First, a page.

A Cavendish Professor of Physics at the University of Leeds in the early 20th Century, Professor Bragg was involved in research that led to a new branch of science called X-ray crystallography, which has since been used in many scientific advances including identifying how DNA is structured.
Bragg collaborated on the research with his son Lawrence, who was a student and later a lecturer at the University of Cambridge.
Together the father/son duo developed techniques that enabled scientists to determine the atomic structure of crystalline materials.
So revolutionary was their that work that in 1915 the pair were jointly awarded the Nobel Prize for Physics.
On Thursday and Friday this week an animation designed by Dutch Artist Melvin Moti is to be projected onto the side of the Bragg Building, a new teaching and research facility for the Faculty of Engineering and Physical Sciences at the University of Leeds, named in honour of the famed Professor.
Titled the Eightfold Dot, the projection will show a turning and transforming crystalline form, and the work has been described as 'meditative'.
Created in 2013 the film will showcase the fourth dimension, a mathematical concept that lies beyond the three-dimensional world we live in.
Speaking about the display Moti explained: “The narrative of the film is made of numbers, it’s a mathematical script. The viewer is invited to simply watch the story unfold. I never have a message in my work, it’s up to the viewer to make their own narratives in their minds.”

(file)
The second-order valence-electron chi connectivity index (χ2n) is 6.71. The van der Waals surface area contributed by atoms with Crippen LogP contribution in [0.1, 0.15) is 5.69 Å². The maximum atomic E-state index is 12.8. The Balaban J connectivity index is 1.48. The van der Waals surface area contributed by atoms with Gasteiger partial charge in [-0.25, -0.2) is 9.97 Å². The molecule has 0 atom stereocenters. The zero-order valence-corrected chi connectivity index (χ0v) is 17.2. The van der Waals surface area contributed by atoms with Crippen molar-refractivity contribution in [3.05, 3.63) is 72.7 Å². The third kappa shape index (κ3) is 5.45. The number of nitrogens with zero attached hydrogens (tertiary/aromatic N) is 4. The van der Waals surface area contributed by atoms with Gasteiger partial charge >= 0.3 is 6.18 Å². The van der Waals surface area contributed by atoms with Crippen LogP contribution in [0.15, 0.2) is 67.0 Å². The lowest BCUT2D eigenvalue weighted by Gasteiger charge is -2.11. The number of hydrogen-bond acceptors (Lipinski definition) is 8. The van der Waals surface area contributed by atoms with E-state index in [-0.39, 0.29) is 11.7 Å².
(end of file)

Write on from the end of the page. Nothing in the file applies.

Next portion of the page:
The Leeds Light Night 2021 projection is to mark the beginning of 'Inspired by Bragg season' which will run over the next eight months to celebrate the achievements of the two scientists.
On 26 October, a Bragg exhibition opens at The Stanley and Audrey Burton Galley on the University campus, designed to to not only provide an insight into the pair's research but also how their work has influenced more recent scientific advances, both in Leeds and beyond.
On display at the exhibition will be the notebooks where the Braggs recorded their experimental findings and made their calculations.
The exhibition will also showcase the original X-ray spectrometer made at Leeds which is on loan from the Royal Institution as well as the pair's Nobel Prize winning medal, which is on loan from the family.
Dr Stella Butler, Curator of the exhibition, said: “William Henry Bragg and his son Lawrence formed a fantastic scientific partnership. The father brought amazing experimental skill, the son theoretical genius. Together they provided the springboard for scientific discoveries that would eventually reveal the secrets of nature.”
An accompanying permanent exhibition will be housed in the new Bragg Building with further events planned as part of the celebrations including:
A stage performance inspired by the contents of the Braggs’ notebooks.
Concerts with specially composed music that celebrates the Braggs’ work.
A public lecture on the impact the Braggs had on science.
The events will culminate with the official opening of the Sir Henry William Bragg building on the University campus in June next year.
Professor Nora de Leeuw, Executive Dean of the Faculty of Engineering and Physical Sciences, said: “The Inspired by Bragg season celebrates the considerable impact the research conducted by the Braggs has had on science. The father and son team embodied everything that is good about science. They were curious, creative and prepared to think beyond traditional subject boundaries.
“The building that takes the name of Sir William Henry Bragg will continue to foster that philosophy. It houses some of the most advanced research facilities in the country, particularly in materials research – and it will also be a beacon for interdisciplinary research, bringing together scientists and sometimes artists in the quest for new understanding and insight."
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